Despite what my roundtable colleague Polina Sinovets has suggested, a treaty to ban nuclear weapons will not erode the Nuclear Non-Proliferation Treaty (NPT). To the contrary, over the short term a ban treaty would help the NPT survive. Over the long term, it would help the NPT fulfill its promise of nuclear disarmament. A ban treaty, far from undermining the NPT, would build on the earlier treaty. The NPT itself is unambiguous about the necessity of general nuclear disarmament—and unambiguous that a new treaty to accomplish that aim must be negotiated.
To be sure, the ratifiers of the NPT anticipated that nuclear weapons would be retained for some unstipulated duration. But almost 50 years on, it is past time for the disarmament commitments spelled out in the treaty’s Article VI to be honored. In 1995, when the NPT was extended indefinitely, the obligation of all treaty members to negotiate a new treaty on general and complete disarmament was reconfirmed. Certainly my own country, South Africa, would not have lobbied for the extension if the nuclear weapon states had not provided an assurance that they would negotiate “with determination” toward global denuclearization. Something similar could likely be said of all the 122 states that, along with South Africa, voted at the United Nations in October in favor of negotiating a ban treaty.
If the NPT hadn’t been extended in 1995, negotiations probably would have begun on an alternative treaty that provided a date for the implementation of general and complete disarmament. To borrow the words of Sinovets, this would have been necessary to avoid a “truly Hobbesian nightmare in which everyone fights everyone.” The years since 1995 have thus been a grace period for nuclear weapon states—and for those who think that extended deterrence works. I don’t think it works. It merely delays the resolution of conflicts. Plus, what happens if the nation under whose nuclear umbrella you seek protection suddenly becomes best friends with your enemy? For Sinovets’s Ukraine, where NATO aspirations are strengthening, that seems a pertinent question.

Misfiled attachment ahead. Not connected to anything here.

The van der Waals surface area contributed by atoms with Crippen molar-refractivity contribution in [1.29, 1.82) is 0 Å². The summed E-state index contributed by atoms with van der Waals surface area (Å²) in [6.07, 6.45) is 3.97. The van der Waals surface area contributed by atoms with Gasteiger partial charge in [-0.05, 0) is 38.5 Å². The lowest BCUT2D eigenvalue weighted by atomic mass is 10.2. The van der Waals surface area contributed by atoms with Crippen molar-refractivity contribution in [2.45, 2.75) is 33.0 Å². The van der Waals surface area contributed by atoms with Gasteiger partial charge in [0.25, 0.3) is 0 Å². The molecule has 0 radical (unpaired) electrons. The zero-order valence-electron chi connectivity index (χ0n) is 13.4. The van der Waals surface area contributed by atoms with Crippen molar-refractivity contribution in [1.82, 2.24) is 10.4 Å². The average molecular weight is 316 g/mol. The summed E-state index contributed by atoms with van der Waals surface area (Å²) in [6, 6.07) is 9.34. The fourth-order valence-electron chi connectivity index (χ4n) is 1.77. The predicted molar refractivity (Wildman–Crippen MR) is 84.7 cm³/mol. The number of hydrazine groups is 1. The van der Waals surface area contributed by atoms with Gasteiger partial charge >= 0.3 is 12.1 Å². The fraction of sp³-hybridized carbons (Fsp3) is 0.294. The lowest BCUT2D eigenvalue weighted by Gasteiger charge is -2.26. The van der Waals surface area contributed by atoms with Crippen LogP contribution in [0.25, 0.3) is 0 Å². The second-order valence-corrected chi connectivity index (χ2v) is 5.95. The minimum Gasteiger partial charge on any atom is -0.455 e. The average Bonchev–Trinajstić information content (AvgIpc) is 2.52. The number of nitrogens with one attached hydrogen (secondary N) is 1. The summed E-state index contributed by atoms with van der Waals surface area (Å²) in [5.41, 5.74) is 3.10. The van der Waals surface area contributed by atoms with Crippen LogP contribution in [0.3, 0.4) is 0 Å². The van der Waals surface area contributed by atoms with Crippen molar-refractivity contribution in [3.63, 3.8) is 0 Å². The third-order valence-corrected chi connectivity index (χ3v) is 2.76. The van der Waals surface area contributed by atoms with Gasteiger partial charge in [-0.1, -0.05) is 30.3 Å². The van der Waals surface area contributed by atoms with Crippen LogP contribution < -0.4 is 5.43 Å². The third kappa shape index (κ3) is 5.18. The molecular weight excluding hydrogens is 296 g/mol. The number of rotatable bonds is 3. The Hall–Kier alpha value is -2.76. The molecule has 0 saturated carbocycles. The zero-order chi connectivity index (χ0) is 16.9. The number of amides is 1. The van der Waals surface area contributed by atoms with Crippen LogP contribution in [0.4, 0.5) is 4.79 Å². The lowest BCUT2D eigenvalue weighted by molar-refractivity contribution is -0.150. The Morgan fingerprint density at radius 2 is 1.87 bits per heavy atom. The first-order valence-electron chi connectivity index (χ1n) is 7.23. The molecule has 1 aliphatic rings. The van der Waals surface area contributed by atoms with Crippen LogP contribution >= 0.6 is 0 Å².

The real threat to the NPT is not the proposed ban treaty. It is that nuclear-armed nations, and nations with which they are entwined through collective security arrangements, will fail to pursue disarmament in good faith. Over time, this could cause states to withdraw from the treaty. During these uncertain times in world politics, such erosion may well accelerate—unless all parties can move forward to implement the NPT’s disarmament provisions.
One way forward is to pursue a ban treaty. Although the ban treaty will likely be negotiated outside the NPT’s review conferences, the negotiators can—and, I suspect, will—explicitly refer to the NPT in the text of the ban treaty. This will ensure a strong legal link between the two treaties, accompanying the normative link that already exists. Any concern that the NPT’s rules will no longer apply if the ban treaty succeeds are therefore unwarranted.
And if the ban treaty fails? Well, first it’s necessary to define failure. As I wrote in my first-round essay, I see the ban treaty as an interim piece of political work that will help achieve a world without nuclear weapons in the long run. In that context, if the broad coalition of states and civil society organizations that support the ban treaty were to walk away from the process, the treaty would have failed. But that is unlikely to happen. Even if it does—and if states decide to leave the NPT in the aftermath of the ban treaty’s failure—they will do so because nuclear weapon states still refuse to disarm. So the ban treaty, whether it succeeds or fails, won’t erode the NPT. The nuclear weapon states are doing an excellent job of eroding it on their own.